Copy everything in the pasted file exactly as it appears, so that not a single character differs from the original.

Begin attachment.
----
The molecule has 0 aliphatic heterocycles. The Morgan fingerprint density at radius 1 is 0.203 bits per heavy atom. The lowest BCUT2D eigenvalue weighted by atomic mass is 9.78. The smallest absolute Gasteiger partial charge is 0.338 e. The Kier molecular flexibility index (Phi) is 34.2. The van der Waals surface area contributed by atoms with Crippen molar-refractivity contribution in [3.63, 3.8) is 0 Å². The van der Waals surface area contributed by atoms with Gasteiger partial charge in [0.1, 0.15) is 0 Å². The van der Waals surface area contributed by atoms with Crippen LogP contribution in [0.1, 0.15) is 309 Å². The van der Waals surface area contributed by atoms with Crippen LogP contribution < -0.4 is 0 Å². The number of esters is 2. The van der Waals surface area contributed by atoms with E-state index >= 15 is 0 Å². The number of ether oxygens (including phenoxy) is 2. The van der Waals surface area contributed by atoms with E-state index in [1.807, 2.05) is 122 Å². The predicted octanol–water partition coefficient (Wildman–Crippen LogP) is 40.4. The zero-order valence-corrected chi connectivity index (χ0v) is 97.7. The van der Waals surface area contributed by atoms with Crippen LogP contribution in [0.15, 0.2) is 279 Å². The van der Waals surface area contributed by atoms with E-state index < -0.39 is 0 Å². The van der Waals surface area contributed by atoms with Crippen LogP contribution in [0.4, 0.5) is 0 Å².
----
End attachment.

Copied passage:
The molecule has 0 aliphatic heterocycles. The Morgan fingerprint density at radius 1 is 0.203 bits per heavy atom. The lowest BCUT2D eigenvalue weighted by atomic mass is 9.78. The smallest absolute Gasteiger partial charge is 0.338 e. The Kier molecular flexibility index (Phi) is 34.2. The van der Waals surface area contributed by atoms with Crippen molar-refractivity contribution in [3.63, 3.8) is 0 Å². The van der Waals surface area contributed by atoms with Gasteiger partial charge in [0.1, 0.15) is 0 Å². The van der Waals surface area contributed by atoms with Crippen LogP contribution in [0.1, 0.15) is 309 Å². The van der Waals surface area contributed by atoms with Crippen LogP contribution < -0.4 is 0 Å². The number of esters is 2. The van der Waals surface area contributed by atoms with E-state index >= 15 is 0 Å². The number of ether oxygens (including phenoxy) is 2. The van der Waals surface area contributed by atoms with E-state index in [1.807, 2.05) is 122 Å². The predicted octanol–water partition coefficient (Wildman–Crippen LogP) is 40.4. The zero-order valence-corrected chi connectivity index (χ0v) is 97.7. The van der Waals surface area contributed by atoms with Crippen LogP contribution in [0.15, 0.2) is 279 Å². The van der Waals surface area contributed by atoms with E-state index < -0.39 is 0 Å². The van der Waals surface area contributed by atoms with Crippen LogP contribution in [0.4, 0.5) is 0 Å².